Power

Here’s why SoftBank just invested in the metaverse

SoftBank's Opportunity Fund just invested in a metaverse startup called DNABLOCK. The investment marks SoftBank's official entrance into the metaverse.

DNABLOCK founders and investors avatars

SoftBank's Opportunity Fund led an investment in metaverse startup DNABLOCK.

Image: DNABLOCK

SoftBank has officially entered the metaverse with its latest investment. DNABLOCK, a 3D creation platform for virtual avatars, virtual worlds and other digital content, just announced a $1.2 million seed round from SoftBank's Opportunity Fund, Twitch co-founder Kevin Lin, Linkin Park member Mike Shinoda and Spacecadet Ventures.

SoftBank's $100 million Opportunity Fund launched last June in a nod to the fact that Black, Latinx and Native American founders are woefully underfunded in the tech ecosystem. This marks the megafund's first investment in the metaverse.

But if you're unclear on what the metaverse is, you're not alone. Protocol's resident gaming and metaverse guru, reporter Nick Statt, gave me a helpful definition: "a next-generation version of the internet that's supposed to combine AR, VR, social networking, media, commerce, gaming and the web all into one big, pervasive network layer."

That layer lives on top of the internet and virtual worlds, like Fortnite and Roblox, are just one part of it, DNABLOCK co-founder and CEO Anthony Kelani told Protocol.

"But there's much more beyond just virtual worlds and I think it's going to transform a lot of different industries," he said.

DNABLOCK, however, is focused on the virtual world aspect of the metaverse. And in the near future, Kelani envisions that everyone will have an avatar to represent themselves in the metaverse.

That's why DNABLOCK is seeking to make it easier for people to design high-quality, custom avatars. The company also wants to help creators build virtual worlds with immersive experiences. Ease of creation is part of DNABLOCK's value proposition, Kelani said, and why he describes his company as "Pixar for the people."

DNABLOCK's main creation tool enables people to design photorealistic 3D avatars that they can control in a virtual environment. If folks want to create an avatar that is a replica of themselves, for example, they can just upload a selfie and get an avatar within 40 seconds.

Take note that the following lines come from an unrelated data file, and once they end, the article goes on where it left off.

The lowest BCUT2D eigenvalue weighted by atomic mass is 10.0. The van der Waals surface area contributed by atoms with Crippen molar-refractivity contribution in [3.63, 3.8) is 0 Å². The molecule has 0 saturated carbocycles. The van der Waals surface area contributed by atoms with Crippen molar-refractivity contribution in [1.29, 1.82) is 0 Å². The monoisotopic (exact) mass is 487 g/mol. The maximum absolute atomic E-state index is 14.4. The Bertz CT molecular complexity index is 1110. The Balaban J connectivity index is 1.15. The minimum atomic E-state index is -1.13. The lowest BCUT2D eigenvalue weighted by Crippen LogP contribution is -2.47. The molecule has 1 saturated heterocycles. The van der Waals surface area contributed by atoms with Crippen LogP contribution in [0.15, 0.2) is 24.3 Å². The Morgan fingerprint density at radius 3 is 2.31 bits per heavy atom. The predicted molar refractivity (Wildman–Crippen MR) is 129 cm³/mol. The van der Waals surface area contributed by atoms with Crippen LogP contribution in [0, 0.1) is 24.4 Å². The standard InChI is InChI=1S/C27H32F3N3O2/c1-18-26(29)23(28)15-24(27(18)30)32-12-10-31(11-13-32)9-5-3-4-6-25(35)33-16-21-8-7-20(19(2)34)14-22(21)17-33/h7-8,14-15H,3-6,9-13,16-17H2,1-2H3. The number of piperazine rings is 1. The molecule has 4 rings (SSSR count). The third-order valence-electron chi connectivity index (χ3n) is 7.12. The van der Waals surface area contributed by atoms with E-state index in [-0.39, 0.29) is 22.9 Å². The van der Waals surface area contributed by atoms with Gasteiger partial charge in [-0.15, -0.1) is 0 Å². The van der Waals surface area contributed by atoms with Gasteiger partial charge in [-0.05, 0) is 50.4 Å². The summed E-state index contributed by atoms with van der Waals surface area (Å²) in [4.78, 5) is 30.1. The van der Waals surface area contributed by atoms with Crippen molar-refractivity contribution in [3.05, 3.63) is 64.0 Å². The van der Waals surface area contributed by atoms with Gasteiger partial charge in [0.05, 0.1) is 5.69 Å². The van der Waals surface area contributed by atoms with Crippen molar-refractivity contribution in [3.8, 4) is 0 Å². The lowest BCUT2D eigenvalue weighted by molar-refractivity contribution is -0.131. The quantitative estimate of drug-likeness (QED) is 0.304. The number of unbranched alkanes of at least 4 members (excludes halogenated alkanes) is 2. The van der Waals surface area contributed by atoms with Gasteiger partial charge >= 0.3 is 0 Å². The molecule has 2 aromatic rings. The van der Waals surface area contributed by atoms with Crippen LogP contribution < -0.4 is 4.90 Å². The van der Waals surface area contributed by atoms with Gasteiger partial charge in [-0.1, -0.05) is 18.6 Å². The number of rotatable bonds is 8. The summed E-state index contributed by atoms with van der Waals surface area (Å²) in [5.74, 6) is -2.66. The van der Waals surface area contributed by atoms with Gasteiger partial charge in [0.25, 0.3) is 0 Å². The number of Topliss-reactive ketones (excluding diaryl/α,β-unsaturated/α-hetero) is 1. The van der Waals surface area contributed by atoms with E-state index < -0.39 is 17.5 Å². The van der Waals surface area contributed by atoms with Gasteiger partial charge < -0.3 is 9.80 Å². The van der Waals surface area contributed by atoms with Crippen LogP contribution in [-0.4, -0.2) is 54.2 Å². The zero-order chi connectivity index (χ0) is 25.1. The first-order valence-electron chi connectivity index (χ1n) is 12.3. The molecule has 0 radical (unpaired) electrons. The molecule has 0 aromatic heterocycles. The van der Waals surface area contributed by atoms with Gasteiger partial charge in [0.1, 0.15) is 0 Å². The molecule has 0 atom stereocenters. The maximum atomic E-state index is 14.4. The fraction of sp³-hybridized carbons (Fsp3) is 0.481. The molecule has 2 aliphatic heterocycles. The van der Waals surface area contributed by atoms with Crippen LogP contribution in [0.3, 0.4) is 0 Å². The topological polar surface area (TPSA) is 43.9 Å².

The platform also lets creators generate additional cinematic content, including virtual worlds or even short films.

A still from a music video created using DNABLOCK.Image: DNABLOCK

For the past year, DNABLOCK has been in product development mode and has worked with a number of creators and companies to show the power of the platform, Kelani said. Soon, the plan is to fully open up the platform to independent creators and enable them to sell their creations through a digital marketplace. That marketplace will include 3D props, accessories and motion-capture data from professional dancers and performers, as well as other digital goods. Creators will also be able to publish their avatars and other creations to the metaverse.

"So overall, we allow people to build, perform and publish to the metaverse," he said.

SoftBank sees DNABLOCK as a potential leader in the creator economy because of its emphasis on making 3D creation more accessible at a time when there is high demand for customizable, user-generated content.

"With companies like DNABLOCK meeting that demand, anyone, at any skill level, will be able to easily participate in the Metaverse," SoftBank Opportunity Fund managing partner Shu Nyatta wrote in an email to Protocol. "It has the potential to be as disruptive as the Internet was – but beyond creating new spaces for us to connect with each other, it is also creating new streams of revenue. Already NFTs have taken off in the Metaverse, but we know it's going to get a lot bigger than that."

Kelani has been working on DNABLOCK since about 2017, long before the concept of the metaverse made its way into the mainstream. But Kelani said the increased visibility, in part thanks to Facebook, has been good for his business.

"It's been very helpful because I remember last year when I was talking to investors, I was talking about the metaverse and characters and stuff and no one knew what I was talking about," he said. "And then, now, 12 months later, everyone knows."